First awarded in 1981, the Harvard Medal recognizes extraordinary service to the University — from teaching, leadership, and innovation to fundraising, administration, and volunteerism. President Drew Faust will present the medals at the Annual Meeting of the Harvard Alumni Association on May 24 during Commencement’s Afternoon Program.
2012 Harvard Medalists
Charles W. Collier, M.T.S. ’73, is a nationally recognized expert on philanthropy and family wealth consulting. He has not only established a widespread reputation for deep knowledge of his field but also has been a thought leader in advancing its development. He has worked with a national audience to broaden the concept of family wealth to embody dimensions of human, intellectual, and social capital in addition to financial assets.
As Harvard’s senior philanthropic adviser, Collier used family systems theory to explore the challenges that families face in making decisions about their wealth and legacy. His approach has put Harvard at the forefront of providing alumni with a new resource. His book, “Wealth in Families,” has had as much influence as any other publication in encouraging family “breakthrough conversations” about inheritance and charitable giving.
The fruits of Collier’s labor are visible everywhere on campus. He has been instrumental in crafting many of the largest gifts the University has received in the past 25 years, including one unusual donation in 1992 when Harvard received the Aspen Highlands Ski Resort. While doing this, he shared his knowledge of planned giving with donors and colleagues. In one of his letters of support, it was noted: “His persuasive abilities are legendary. He can make anyone feel good about giving twice what they thought they could give.”
Collier has published articles in Trusts & Estates, the ACTEC Journal, Family Business Review, the Journal of Gift Planning, Advancing Philanthropy, and Gift Planning Today. He has been quoted in the Boston Globe, New York Times, Wall Street Journal, Financial Times, and Forbes.
Collier is a graduate of Phillips Academy, Andover, and he holds a B.A. in religion from Dartmouth College and an M.T.S. from Harvard Divinity School.
Ellen R. Gordon, G.S.A. ’69, and Melvin J. Gordon ’41, M.B.A. ’43, care deeply about Harvard and have served the University together in various capacities. Ellen served as the chair of a previous Harvard Medical School (HMS) campaign, and her high-profile fundraising savvy and clear endorsement provided HMS with what it needed to succeed. She is currently an honorary co-chair of the new HMS campaign. She has shared her wisdom about organizational management and good business practice with HMS deans for more than 20 years and has been a member of the HMS Board of Fellows since 1991. She is also a founding member of the HMS Systems Biology Council and a former member of the visiting committees for the Medical and Dental Schools and the Committee to Visit the Food Service.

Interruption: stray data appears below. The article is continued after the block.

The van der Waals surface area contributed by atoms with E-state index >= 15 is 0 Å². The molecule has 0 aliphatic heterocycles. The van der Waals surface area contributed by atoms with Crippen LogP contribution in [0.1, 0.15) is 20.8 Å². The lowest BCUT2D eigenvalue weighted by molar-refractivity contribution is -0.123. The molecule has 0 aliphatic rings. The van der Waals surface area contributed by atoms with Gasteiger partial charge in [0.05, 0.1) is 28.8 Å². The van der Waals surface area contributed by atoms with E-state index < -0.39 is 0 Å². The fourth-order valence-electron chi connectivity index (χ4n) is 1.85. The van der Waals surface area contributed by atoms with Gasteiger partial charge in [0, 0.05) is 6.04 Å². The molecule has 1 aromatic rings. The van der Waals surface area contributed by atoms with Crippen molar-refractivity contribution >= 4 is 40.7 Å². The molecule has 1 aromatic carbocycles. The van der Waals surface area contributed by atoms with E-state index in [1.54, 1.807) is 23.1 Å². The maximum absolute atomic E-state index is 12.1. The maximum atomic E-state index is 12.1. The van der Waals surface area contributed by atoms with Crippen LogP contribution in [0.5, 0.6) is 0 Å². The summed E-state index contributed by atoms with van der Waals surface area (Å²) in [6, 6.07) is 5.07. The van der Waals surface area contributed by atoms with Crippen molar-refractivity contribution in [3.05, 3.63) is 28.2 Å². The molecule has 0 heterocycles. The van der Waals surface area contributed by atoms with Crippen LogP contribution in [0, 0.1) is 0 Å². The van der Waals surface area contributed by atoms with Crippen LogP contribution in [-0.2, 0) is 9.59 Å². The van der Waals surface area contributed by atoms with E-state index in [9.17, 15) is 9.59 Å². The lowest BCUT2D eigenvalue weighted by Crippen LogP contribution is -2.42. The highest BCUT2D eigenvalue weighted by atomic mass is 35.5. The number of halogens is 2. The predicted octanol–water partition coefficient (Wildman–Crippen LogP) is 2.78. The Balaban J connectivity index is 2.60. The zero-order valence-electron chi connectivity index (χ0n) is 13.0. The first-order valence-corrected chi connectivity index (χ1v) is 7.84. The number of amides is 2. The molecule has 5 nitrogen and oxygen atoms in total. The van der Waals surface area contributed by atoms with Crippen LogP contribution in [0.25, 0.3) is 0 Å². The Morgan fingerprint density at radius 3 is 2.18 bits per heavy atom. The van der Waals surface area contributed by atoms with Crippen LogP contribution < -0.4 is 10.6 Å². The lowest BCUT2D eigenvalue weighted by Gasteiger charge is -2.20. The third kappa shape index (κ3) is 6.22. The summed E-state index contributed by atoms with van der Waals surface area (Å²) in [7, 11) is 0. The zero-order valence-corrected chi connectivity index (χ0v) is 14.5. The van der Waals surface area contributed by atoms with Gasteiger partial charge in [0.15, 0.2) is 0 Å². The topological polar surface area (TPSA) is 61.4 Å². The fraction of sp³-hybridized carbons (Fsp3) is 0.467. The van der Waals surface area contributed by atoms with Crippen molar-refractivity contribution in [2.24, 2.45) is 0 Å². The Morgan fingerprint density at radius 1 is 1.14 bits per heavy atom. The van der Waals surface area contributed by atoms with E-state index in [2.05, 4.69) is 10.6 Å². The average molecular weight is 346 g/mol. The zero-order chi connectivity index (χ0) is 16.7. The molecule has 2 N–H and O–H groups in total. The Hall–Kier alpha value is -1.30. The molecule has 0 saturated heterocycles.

Throughout the 1970s, Melvin served on the Board of Overseers’ Committee to Visit the Russian Research Center. He is a stalwart volunteer for his College class and has served on his Harvard Business School Reunion Fund Committee. An avid sports fan, he has missed only a handful of home football games since World War II and is a member of the Harvard Varsity Club. Varsity athletes have benefited from the Ellen and Melvin Gordon Conditioning Center, located at the Malkin Athletic Center, and in 2006 Melvin received the Harvard Club of Boston’s “Harvard Club President’s Special Award,” presented each year at the Harvard football team’s annual dinner, in recognition of his contributions to Harvard athletics.
Together, the Gordons made a monumental commitment to Harvard Medical School. In 2000, HMS’s Building A was renamed the Ellen R. and Melvin J. Gordon Hall of Medicine. The naming was in recognition of their generosity, which established a professorship, funded the creation of the Department of Systems Biology, renewed the building’s skylights, which were blacked out during WWII, and funded basic research “at the discretion of the dean” for many years.